Mental Health

International Survivors of Suicide Loss Day (November 21)

By November 10, 2020 No Comments

Suicide Impacts All of Those Who Love That Person

International Survivors of Suicide Loss Day (November 21) - Lifeworks Counseling CenterSuicide has been an issue that has plagued our society for centuries. While some cultures have condoned suicide in certain situations (for example, ancient Greece gave people convicted of crimes a chance to take their lives), most societies have condemned the act. Many countries even established criminal law to decrease the rate of suicide, but the effects were minimal.

Suicide does not just impact the individual committing the act. It affects all of those around the person, from friends and family members to even coworkers. Often, these people are left with inconsolable grief. The trauma and loss they experience can be hard to overcome.

These deaths are unlike any other. They are self-inflicted, a choice made by the individual. Pair this with the stigma of suicide and mental illness, and it can be hard to come to terms with what happened. Those who have survived this act need all of the support they can get, which is why International Survivors of Suicide Loss Day was established in 1999.

International Survivors of Suicide Loss Day (also known as Survivor Day) occurs every year on the Saturday before Thanksgiving because the holidays are often hard for survivors. This day exists to promote coming together and supporting those that have lost a loved one to suicide.

Join Lifeworks Counseling Center in celebrating International Survivors of Suicide Loss Day on November 21. If you or someone you love has lost a loved one to suicide, contact our office and let us help.

The History of International Survivors of Suicide Loss Day 

As we touched on earlier, suicide has been an issue around the world for centuries. Every culture has tried to decrease suicide rates through various methods. Unfortunately, most efforts have fallen short. Suicide rates have only increased. From 1999 to 2018, the suicide rate in the U.S. has increased by 35%, rising from 10.5 per 100,000 to 14.2.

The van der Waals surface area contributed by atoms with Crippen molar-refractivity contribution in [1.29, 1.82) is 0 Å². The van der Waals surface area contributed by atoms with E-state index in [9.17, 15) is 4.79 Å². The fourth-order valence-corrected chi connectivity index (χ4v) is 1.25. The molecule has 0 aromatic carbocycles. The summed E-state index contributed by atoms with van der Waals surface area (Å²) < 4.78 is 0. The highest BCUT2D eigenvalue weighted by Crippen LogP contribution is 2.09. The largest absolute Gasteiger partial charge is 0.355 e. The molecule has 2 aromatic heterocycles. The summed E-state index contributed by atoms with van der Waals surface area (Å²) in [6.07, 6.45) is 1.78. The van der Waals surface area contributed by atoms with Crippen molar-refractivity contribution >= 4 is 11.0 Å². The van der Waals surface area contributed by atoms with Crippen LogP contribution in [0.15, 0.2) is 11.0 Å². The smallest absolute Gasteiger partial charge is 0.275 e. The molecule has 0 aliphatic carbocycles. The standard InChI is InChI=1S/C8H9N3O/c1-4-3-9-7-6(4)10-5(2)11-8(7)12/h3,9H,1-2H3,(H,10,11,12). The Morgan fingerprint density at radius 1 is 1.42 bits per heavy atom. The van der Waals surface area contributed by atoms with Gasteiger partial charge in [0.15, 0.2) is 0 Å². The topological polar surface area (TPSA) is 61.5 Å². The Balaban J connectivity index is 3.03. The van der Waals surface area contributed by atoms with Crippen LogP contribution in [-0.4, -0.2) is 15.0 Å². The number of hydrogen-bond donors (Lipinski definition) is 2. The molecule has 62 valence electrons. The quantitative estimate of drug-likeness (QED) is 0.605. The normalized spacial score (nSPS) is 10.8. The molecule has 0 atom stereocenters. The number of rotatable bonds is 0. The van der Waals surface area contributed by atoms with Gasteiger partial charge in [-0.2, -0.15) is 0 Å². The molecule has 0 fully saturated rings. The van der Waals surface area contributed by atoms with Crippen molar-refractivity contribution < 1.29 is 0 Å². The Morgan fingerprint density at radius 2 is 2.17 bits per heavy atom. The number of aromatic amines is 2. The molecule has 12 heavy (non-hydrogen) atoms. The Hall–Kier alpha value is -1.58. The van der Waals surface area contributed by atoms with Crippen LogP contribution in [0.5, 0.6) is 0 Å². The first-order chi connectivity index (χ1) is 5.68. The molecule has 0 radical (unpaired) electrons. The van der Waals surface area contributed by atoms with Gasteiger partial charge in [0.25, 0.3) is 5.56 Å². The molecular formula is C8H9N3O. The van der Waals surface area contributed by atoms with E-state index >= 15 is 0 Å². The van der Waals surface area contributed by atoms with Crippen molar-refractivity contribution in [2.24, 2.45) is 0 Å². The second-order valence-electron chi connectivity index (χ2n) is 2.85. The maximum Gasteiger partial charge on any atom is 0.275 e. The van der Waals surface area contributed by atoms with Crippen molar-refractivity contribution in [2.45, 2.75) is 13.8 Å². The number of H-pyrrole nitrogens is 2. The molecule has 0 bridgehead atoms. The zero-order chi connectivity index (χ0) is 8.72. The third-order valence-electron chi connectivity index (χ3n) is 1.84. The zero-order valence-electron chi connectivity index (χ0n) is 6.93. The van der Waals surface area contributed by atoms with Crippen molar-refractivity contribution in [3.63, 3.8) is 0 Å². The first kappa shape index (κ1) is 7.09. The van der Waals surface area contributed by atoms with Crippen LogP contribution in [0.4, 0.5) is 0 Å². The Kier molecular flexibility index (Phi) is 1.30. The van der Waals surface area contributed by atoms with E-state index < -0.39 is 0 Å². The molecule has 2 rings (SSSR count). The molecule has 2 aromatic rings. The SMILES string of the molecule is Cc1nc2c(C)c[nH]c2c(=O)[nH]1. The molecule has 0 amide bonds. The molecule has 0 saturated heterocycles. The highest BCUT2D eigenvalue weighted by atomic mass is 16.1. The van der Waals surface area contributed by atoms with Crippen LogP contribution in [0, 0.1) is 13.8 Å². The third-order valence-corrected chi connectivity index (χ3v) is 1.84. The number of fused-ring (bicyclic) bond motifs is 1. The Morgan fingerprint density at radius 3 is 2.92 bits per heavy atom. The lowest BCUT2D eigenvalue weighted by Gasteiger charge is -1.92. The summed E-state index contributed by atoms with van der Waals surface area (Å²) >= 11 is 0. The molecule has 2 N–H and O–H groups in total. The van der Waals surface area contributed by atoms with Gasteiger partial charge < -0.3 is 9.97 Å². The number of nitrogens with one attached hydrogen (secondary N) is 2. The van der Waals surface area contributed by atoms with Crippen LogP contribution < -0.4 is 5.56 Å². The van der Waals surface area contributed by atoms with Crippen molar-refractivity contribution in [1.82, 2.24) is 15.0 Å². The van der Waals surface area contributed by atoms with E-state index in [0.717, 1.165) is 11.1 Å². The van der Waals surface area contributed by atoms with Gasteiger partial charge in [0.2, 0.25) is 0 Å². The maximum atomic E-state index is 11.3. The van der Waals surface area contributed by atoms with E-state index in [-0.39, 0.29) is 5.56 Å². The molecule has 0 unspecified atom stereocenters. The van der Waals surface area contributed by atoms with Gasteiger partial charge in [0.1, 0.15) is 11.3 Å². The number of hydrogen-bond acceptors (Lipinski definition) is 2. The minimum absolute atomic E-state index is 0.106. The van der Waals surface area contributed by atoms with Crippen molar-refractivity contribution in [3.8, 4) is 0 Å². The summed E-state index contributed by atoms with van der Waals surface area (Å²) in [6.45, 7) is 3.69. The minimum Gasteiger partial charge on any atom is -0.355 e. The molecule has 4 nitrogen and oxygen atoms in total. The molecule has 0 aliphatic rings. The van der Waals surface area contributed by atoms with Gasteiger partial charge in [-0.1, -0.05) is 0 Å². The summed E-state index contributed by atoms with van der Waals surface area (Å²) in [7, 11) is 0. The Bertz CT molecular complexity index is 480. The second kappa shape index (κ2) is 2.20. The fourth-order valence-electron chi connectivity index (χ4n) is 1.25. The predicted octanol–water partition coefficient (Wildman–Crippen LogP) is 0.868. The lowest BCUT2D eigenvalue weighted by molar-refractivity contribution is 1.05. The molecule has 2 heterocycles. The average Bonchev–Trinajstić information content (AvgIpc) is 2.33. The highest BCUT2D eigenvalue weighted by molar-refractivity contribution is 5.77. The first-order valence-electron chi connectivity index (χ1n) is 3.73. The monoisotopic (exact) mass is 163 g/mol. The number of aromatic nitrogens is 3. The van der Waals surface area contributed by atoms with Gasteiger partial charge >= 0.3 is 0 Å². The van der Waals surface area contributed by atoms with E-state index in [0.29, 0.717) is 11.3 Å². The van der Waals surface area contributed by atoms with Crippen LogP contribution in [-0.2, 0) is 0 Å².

In 2018, there were 1.4 million suicide attempts and 48,344 suicides in the U.S. Suicide is a global health crisis, leaving millions of people to navigate life after losing a loved one. One such survivor of suicide is former U.S. Senator Harry Reid.

Reid lost his father to suicide in 1972, so the cause has always been close to his heart. In 1999, Senator Reid introduced a resolution to the U.S. Senate. Eventually, this resolution led to the creation of International Survivors of Suicide Loss Day. Survivor Day is a time where survivors and those close to them can come together for healing and support.

Since the holidays are always tough for suicide loss survivors, they determined that Survivor Day would take place on the Saturday before American Thanksgiving. Each year, the American Foundation for Suicide Prevention (AFSP) sponsors International Survivors of Suicide Loss Day by supporting events all around the world. In 2019, 417 events took place across 49 international sites in 26 countries.

Facts About Suicide 

Suicide is a sensitive subject for many people. For some, they know little about the topic and only know about the stigma surrounding it. Others are survivors of suicide, having lost a loved one. Unfortunately, suicide is a growing concern in the U.S. and around the world.

To get a better understanding of this issue, here are some essential facts about suicide:

  • Suicide is the 10th leading cause of death in the U.S.
  • The rate of suicide is highest in middle-aged white men.
  • Men died by suicide 3.56 times more often than women.
  • While men are more likely to commit suicide, women are three times more likely to attempt suicide.
  • There is an average of 132 suicides a day.